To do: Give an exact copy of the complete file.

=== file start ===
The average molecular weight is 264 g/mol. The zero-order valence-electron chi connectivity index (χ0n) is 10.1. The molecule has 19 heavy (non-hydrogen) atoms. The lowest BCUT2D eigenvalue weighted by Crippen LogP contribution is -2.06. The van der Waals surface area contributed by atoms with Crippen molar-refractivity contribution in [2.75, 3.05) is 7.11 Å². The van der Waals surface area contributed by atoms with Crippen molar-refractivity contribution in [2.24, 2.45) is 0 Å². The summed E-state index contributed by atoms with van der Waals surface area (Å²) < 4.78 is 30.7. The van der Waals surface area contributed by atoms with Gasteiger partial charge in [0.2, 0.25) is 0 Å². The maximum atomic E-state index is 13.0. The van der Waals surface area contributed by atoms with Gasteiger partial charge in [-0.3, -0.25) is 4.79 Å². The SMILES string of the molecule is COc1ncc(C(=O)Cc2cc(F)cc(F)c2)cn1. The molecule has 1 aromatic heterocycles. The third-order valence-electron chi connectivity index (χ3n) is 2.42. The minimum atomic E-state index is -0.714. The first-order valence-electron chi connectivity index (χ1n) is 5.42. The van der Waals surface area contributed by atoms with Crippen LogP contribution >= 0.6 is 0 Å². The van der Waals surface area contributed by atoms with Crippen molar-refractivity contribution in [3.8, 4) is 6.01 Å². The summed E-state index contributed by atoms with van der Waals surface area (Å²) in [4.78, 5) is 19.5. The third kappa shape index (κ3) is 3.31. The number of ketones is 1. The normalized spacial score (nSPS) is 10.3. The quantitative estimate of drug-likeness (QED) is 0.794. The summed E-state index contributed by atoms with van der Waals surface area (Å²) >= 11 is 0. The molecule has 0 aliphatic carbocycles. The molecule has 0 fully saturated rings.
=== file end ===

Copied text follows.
The average molecular weight is 264 g/mol. The zero-order valence-electron chi connectivity index (χ0n) is 10.1. The molecule has 19 heavy (non-hydrogen) atoms. The lowest BCUT2D eigenvalue weighted by Crippen LogP contribution is -2.06. The van der Waals surface area contributed by atoms with Crippen molar-refractivity contribution in [2.75, 3.05) is 7.11 Å². The van der Waals surface area contributed by atoms with Crippen molar-refractivity contribution in [2.24, 2.45) is 0 Å². The summed E-state index contributed by atoms with van der Waals surface area (Å²) < 4.78 is 30.7. The van der Waals surface area contributed by atoms with Gasteiger partial charge in [0.2, 0.25) is 0 Å². The maximum atomic E-state index is 13.0. The van der Waals surface area contributed by atoms with Gasteiger partial charge in [-0.3, -0.25) is 4.79 Å². The SMILES string of the molecule is COc1ncc(C(=O)Cc2cc(F)cc(F)c2)cn1. The molecule has 1 aromatic heterocycles. The third-order valence-electron chi connectivity index (χ3n) is 2.42. The minimum atomic E-state index is -0.714. The first-order valence-electron chi connectivity index (χ1n) is 5.42. The van der Waals surface area contributed by atoms with Crippen LogP contribution >= 0.6 is 0 Å². The van der Waals surface area contributed by atoms with Crippen molar-refractivity contribution in [3.8, 4) is 6.01 Å². The summed E-state index contributed by atoms with van der Waals surface area (Å²) in [4.78, 5) is 19.5. The third kappa shape index (κ3) is 3.31. The number of ketones is 1. The normalized spacial score (nSPS) is 10.3. The quantitative estimate of drug-likeness (QED) is 0.794. The summed E-state index contributed by atoms with van der Waals surface area (Å²) >= 11 is 0. The molecule has 0 aliphatic carbocycles. The molecule has 0 fully saturated rings.